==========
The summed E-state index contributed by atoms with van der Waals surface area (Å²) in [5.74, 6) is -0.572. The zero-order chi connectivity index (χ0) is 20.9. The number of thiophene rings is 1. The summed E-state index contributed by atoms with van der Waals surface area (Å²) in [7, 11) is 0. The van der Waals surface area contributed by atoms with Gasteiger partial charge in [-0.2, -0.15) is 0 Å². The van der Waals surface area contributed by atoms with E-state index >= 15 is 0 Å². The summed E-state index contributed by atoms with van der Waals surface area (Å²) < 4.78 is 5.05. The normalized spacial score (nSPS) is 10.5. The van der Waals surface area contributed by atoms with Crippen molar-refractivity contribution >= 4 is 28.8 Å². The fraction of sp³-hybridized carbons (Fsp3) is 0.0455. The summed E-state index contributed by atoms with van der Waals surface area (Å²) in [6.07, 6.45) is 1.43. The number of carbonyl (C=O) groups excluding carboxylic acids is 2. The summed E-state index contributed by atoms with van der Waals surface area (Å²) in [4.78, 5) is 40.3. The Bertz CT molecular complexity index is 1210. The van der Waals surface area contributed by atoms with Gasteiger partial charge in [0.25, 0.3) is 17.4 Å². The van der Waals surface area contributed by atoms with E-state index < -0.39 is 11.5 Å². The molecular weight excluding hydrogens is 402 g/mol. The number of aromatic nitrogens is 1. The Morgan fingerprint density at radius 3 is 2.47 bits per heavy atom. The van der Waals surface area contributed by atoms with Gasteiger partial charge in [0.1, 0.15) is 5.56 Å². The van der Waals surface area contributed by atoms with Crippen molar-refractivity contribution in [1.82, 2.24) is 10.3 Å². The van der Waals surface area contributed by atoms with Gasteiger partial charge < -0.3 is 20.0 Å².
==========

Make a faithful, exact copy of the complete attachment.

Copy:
The summed E-state index contributed by atoms with van der Waals surface area (Å²) in [5.74, 6) is -0.572. The zero-order chi connectivity index (χ0) is 20.9. The number of thiophene rings is 1. The summed E-state index contributed by atoms with van der Waals surface area (Å²) in [7, 11) is 0. The van der Waals surface area contributed by atoms with Gasteiger partial charge in [-0.2, -0.15) is 0 Å². The van der Waals surface area contributed by atoms with E-state index >= 15 is 0 Å². The summed E-state index contributed by atoms with van der Waals surface area (Å²) < 4.78 is 5.05. The normalized spacial score (nSPS) is 10.5. The van der Waals surface area contributed by atoms with Crippen molar-refractivity contribution >= 4 is 28.8 Å². The fraction of sp³-hybridized carbons (Fsp3) is 0.0455. The summed E-state index contributed by atoms with van der Waals surface area (Å²) in [6.07, 6.45) is 1.43. The number of carbonyl (C=O) groups excluding carboxylic acids is 2. The summed E-state index contributed by atoms with van der Waals surface area (Å²) in [4.78, 5) is 40.3. The Bertz CT molecular complexity index is 1210. The van der Waals surface area contributed by atoms with Gasteiger partial charge in [0.25, 0.3) is 17.4 Å². The van der Waals surface area contributed by atoms with E-state index < -0.39 is 11.5 Å². The molecular weight excluding hydrogens is 402 g/mol. The number of aromatic nitrogens is 1. The Morgan fingerprint density at radius 3 is 2.47 bits per heavy atom. The van der Waals surface area contributed by atoms with Gasteiger partial charge in [0.1, 0.15) is 5.56 Å². The van der Waals surface area contributed by atoms with Crippen molar-refractivity contribution in [1.82, 2.24) is 10.3 Å². The van der Waals surface area contributed by atoms with Gasteiger partial charge < -0.3 is 20.0 Å².